Lime rendering on French property

MANY houses throughout France are built in limestone, and others are coated in it, in the form of a lime rendering, writes Neil Parkinson.

Lime, in French la chaux, also termed quicklime, burnt lime or calcium oxide is an essential product in the successful restoration of old houses and the intelligent construction of new ones, as a substitute to cement.

The French generally associate lime with rustic country houses, but its use in architecture across the Mediterranean basin goes way back to the 5th Century B.C. and use by the Roman civilisation is evident in the fabulous Pantheon in Rome.

The main advantage in using lime is that it allows a building to breathe. In comparison cement traps humidity. However others factors play in its favour, as we will see herein.

Contemporary restorations of stone buildings often employ some lime rendering, sometimes inside in order to counter the excessive ‘mineral’ look of too much visible stone, to create smooth or semi-smooth surfaces, on the exterior of a house as a substitute for cement to repoint visible stonework, and sometimes in and out with pigments to create decorative coloured walls.

Equally where the restoration of a stone wall has resorted for economy to the use of modern bricks to fill in excessive gaps in a stone wall, these can be hidden by a lime rendering to maintain uniformity.

The chemical process used to create the end product for lime rendering consists in industrial steps that break down the limestone extracted from the earth by the application of heat and the subsequent addition of water.

Its use in the house requires the addition of sand and water, and results in the evaporation of the water and the absorption of carbon dioxide. This magical process is indeed a cycle, that creates a malleable limestone from a raw material of quarry limestone.

Besides being visually appealing, lime rendering has other benefits over traditional cements:
– excellent thermal and acoustic properties
– very durable
– supple and unctuous – to obtain a rugged finish use sands of 0.2 or 0.3 mm. Smoother finishes are produced with sand of 0.1 to 0.2 mm
– it is economical to use
– addition of pigments result in a regular tint when blended in a cement mixer. Note that pigments must be added in the right proportions in order to not produce too powdery a mix
– excellent adherence to the wall
– anti bacterial qualities
– slows the build up of dust
– excellent light reflection from white lime
– no shrinkage while drying, meaning no cracks
– it lets walls breathe, thus preventing the build up of mould

Alleviation of humidity using lime rendering
All walls contain a certain amount of humidity – it would be ridiculous to try and change this. Rainwater can penetrate exterior walls to a depth of a few centimetres, but the wind and sun enable quick evaporation.

Humidity in the ground beneath the house has a tendency to rise, but will not rise in excess of 1 metre above ground level if evaporation is possible. The photograph indicates the consequences of not creating a sound environment for humidity to evaporate.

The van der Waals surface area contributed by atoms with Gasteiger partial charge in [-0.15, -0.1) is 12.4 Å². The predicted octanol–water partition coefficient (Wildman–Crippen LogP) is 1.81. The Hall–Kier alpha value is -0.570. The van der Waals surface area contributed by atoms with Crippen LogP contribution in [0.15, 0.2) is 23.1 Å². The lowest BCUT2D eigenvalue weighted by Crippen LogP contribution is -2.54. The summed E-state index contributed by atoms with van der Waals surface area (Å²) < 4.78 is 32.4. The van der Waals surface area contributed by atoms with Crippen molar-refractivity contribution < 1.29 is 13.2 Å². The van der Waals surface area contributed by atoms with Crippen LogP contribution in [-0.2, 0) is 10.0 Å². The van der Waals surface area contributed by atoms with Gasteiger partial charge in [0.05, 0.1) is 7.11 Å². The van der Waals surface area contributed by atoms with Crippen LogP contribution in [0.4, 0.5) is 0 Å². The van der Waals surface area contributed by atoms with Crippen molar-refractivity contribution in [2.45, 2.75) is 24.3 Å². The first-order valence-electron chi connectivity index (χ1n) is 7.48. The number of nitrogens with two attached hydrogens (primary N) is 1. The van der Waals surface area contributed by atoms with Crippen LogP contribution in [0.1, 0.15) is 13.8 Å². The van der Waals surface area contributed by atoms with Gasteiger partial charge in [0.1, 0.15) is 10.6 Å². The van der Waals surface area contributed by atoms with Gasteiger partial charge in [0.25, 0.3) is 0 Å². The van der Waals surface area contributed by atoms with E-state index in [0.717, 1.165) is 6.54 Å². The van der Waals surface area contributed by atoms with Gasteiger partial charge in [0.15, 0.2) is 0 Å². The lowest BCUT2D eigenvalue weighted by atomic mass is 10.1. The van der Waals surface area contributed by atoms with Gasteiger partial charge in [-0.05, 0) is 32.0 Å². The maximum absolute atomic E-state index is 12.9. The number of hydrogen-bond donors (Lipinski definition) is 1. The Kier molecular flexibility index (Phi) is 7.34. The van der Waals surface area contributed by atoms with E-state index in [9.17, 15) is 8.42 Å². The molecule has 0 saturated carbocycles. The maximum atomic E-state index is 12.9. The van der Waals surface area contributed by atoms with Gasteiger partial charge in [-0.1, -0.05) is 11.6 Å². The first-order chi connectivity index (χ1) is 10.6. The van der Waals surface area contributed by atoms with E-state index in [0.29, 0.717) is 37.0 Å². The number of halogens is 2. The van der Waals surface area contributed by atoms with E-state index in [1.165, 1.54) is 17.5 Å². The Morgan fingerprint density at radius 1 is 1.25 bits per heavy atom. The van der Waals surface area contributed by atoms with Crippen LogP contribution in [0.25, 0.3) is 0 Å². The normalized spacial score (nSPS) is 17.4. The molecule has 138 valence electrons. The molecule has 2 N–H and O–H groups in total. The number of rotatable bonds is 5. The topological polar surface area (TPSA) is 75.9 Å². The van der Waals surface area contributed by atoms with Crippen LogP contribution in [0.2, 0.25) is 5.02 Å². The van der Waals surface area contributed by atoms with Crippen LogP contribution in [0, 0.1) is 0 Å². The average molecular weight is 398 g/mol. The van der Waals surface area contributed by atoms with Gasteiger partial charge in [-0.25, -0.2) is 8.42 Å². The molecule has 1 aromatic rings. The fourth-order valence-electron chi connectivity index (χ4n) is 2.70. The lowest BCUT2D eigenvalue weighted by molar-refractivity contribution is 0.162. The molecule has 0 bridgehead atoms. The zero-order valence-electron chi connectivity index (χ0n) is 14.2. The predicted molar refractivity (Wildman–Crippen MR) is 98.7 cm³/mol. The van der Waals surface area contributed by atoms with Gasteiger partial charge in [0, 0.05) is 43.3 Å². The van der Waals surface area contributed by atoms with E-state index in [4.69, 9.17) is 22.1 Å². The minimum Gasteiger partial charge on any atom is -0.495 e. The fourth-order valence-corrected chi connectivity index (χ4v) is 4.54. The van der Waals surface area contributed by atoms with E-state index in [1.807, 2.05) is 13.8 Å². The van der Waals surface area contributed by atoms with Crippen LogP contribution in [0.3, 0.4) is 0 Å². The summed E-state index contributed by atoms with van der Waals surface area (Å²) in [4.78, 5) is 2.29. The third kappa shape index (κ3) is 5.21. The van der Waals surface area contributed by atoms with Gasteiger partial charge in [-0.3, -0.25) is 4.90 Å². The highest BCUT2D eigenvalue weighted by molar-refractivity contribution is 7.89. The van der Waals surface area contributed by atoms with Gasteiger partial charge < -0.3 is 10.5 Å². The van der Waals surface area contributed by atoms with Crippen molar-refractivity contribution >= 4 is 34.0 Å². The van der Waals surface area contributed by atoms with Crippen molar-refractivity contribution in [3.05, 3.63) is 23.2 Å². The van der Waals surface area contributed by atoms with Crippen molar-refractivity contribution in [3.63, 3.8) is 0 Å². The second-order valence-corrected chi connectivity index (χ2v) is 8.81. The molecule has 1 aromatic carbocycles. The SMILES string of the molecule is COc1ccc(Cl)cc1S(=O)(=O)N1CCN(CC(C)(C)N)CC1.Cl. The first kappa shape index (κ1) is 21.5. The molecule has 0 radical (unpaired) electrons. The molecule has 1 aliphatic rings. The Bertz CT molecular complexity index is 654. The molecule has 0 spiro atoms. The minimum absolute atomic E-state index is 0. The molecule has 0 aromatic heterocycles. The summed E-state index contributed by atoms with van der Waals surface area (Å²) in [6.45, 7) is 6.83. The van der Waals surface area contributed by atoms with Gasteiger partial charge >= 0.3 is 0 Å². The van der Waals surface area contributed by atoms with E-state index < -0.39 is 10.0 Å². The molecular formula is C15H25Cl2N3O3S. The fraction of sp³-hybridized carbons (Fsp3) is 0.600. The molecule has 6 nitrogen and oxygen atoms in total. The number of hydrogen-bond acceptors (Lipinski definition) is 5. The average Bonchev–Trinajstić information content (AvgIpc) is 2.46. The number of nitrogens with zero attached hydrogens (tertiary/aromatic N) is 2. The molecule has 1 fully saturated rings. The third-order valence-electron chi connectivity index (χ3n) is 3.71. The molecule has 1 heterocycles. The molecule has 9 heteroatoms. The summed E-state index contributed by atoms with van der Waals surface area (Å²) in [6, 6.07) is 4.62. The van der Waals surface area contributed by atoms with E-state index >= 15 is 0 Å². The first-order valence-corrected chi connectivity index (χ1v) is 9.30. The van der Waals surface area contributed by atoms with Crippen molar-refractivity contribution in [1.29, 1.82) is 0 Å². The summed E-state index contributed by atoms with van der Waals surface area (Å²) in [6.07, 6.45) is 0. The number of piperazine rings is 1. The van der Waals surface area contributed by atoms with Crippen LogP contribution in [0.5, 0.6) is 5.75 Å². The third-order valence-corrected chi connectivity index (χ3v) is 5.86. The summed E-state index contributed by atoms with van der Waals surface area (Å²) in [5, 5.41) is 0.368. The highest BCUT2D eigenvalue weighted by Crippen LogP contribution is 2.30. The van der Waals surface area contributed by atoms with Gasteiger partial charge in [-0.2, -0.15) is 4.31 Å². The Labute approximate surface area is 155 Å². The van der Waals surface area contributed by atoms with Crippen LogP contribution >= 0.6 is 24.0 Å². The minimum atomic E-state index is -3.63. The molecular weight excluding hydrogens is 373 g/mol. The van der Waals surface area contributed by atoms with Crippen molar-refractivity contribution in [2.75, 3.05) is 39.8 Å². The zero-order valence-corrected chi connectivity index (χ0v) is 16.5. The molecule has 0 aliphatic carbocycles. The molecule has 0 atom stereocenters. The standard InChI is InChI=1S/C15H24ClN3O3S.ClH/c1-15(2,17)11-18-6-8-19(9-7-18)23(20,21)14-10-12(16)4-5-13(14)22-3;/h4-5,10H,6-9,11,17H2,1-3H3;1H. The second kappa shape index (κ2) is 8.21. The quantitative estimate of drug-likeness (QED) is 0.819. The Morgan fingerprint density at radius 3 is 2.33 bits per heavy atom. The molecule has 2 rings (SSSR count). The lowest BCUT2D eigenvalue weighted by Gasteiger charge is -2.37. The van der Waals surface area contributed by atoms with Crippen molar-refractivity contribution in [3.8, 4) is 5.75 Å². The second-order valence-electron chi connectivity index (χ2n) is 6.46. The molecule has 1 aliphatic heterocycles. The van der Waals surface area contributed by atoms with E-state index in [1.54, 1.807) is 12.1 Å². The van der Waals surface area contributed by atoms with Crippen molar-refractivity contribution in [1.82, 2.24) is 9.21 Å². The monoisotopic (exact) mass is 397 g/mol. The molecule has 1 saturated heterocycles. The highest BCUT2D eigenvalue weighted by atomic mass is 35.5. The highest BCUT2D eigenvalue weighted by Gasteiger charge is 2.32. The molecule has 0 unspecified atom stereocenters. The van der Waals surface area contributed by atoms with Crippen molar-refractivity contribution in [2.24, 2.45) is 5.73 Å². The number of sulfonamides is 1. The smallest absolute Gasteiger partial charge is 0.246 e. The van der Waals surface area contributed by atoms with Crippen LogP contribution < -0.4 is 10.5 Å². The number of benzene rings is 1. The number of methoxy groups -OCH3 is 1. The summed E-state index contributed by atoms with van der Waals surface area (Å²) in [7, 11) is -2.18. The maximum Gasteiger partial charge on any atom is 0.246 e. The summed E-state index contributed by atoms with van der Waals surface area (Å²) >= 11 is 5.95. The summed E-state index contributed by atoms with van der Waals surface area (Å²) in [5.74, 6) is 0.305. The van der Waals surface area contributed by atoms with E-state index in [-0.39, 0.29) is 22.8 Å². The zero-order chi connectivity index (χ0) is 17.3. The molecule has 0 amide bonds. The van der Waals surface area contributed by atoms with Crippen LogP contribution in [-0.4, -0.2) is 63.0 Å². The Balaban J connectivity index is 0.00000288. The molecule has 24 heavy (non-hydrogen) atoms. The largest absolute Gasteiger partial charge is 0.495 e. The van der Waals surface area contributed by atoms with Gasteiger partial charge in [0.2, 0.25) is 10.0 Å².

Neither wall has an external rendering but the application of cement or plaster board to the interior, in practise a very common occurrence, is not a good solution, as can be seen on the left side.

External cement rendering, another common occurrence, is good in preventing water from penetrating the wall, but has a tendency to crack with the natural expansion and contraction of the stones, and allowing water in.

Another common practise is to install interior plasterboard with an air gap separating it from the stone wall. This is also a damp trap and needs ventilation. A solution is in the use of hemp fibre insulation over which is laid a layer of quick lime.

La chaux is an essential product in both house restoration and construction in France, and not only is it friendly to the earth, it is friendly to man.

Neil Parkinson is the founder of James Properties France based in Montpellier. The company addresses requests for existing houses, apartments and building plots in the Gard and Hérault, and for off-plan property across France.

Categorised as Property

By Craig McGinty

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  1. Good article, thanks.
    I’ve been planning to render some of the internal stonework in our second house in Chaux to pick out the stones and make the room lighter.
    Do you (or any of the other TFL readers) know what the right sort of consistency of lime/sand/water that should be used? I’ve been looking (in vain) for a beginners guide to plastering with Chaux …

  2. Hi Craig
    We recently closed on a lotissement at Ispoure, St Jean Pied de Port. We met with the vendor, notarie and the estate agent, who kindly translated the more obscure parts of the rules of the area.
    He explained that we had to install a tank to collect rainwater, not to hang washing over the balcony, not to play loud music after 2200 hours without permission etc. Then the dimensions of the windows, higher than wide, the colours of the shutters were to be “vert” or “basque rouge” and then silence when I asked “did we have to put up shutters?”
    Someone then asked “what did he say,” there then followed a five minute long, inconclusive discussion on whether shutters were needed or not. It was though I had asked if a roof was needed on a house.
    In all it was a very entertaining hour long meeting, which at the end of it our estate agent asked us down the road for a drink.
    The Pays Basque is definitely the best kept secret in Europe.

  3. Hi. The following page gives indications of proportions of lime and sand for different surfaces:
    There are a number of publications in French on the subject:
    Alternatively, a discussion with a regional “compagnon” may be very useful.
    Good luck.

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